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How does diabetes affect your sex life?

By: Medically reviewed by Janet Brito, Ph.D., LCSW, CST — Written by Rachel Nall, MSN, CRNA
Source: Medical News Today
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Having diabetes affects much more than a person’s diet. It can impact every aspect of their life, including their sexual health.

When a person has diabetes, their body cannot use insulin properly, and this can lead to high blood sugar levels. Over time, these can lead to complications such as nerve damage and cardiovascular problems. Both have implications for sexual health.

Diabetes can also have an impact on a person’s mental health and self-esteem, and this, too, can affect sexual health.
Impact on women
Diabetes may impact a woman’s sexual health by damaging the nerves that can sense sexual stimulation.

High blood sugar levels can cause nerve damage throughout the body.

In women, this can affect:

the ability to experience sexual stimulation and arousal
the release of vaginal lubricant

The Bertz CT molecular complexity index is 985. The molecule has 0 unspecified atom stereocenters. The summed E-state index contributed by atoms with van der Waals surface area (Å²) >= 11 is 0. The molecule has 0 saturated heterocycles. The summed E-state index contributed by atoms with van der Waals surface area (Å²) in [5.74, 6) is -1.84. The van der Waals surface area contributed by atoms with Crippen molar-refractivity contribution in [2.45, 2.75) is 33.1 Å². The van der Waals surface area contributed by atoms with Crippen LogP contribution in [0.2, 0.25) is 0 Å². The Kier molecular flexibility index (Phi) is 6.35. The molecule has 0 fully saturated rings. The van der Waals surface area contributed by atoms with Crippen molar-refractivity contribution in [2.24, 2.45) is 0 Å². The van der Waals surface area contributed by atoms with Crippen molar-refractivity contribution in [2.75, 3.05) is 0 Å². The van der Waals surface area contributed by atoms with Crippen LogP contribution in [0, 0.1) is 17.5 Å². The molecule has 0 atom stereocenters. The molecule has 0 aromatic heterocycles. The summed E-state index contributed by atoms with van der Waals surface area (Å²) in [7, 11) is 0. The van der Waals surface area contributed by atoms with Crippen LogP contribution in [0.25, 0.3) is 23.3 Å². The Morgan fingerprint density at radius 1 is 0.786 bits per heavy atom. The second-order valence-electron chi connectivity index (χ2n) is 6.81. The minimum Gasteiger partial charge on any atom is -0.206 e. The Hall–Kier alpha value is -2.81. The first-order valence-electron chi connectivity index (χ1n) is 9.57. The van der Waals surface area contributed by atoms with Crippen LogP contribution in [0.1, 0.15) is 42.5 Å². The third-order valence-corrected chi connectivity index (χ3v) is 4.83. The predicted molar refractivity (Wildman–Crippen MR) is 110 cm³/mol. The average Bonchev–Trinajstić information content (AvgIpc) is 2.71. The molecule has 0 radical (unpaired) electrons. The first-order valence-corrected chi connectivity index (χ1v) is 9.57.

These changes may result in painful sex and a reduced ability to experience an orgasm.

During menopause, a woman with diabetes may experience sudden drops in her blood sugar levels.

This may affect her sexual health because she might experience symptoms of low blood sugar during sex. This may make sex seem more of an inconvenience than a pleasure.

She may also have to check her blood sugar before having sex.

In addition, women with diabetes are more likely to experience infections, such as thrush, cystitis, and urinary tract infections. These can all impact the ability to have or enjoy sexual intercourse.

Click here to learn more about the impact of diabetes on women.
Impact on men

Studies show that men with diabetes often have reduced testosterone levels, which can affect their sex drive.40

However, the main sexual health problem affecting men with diabetes is an inability to achieve or maintain an erection, known as erectile dysfunction (ED).

For a man to achieve an erection, there must be significant blood flow to the penis. However, diabetes damages the blood vessels, which can affect blood flow to the penis.

Diabetes can also lead to nerve damage and make it more difficult for him to maintain an erection.

Type 2 diabetes often occurs alongside obesity or excess weight. This, too, can increase the risk of ED, as can previous prostate or bladder surgery.

According to the American Diabetes Association, 10–20 percent of cases of ED are due to stress, depression, low self-esteem, fear of sexual failure, and other mental health concerns. These can all affect a person with a long-term condition, such as diabetes.

Click here to learn more about the specific ways in which diabetes affects men.
Impact on both sexes

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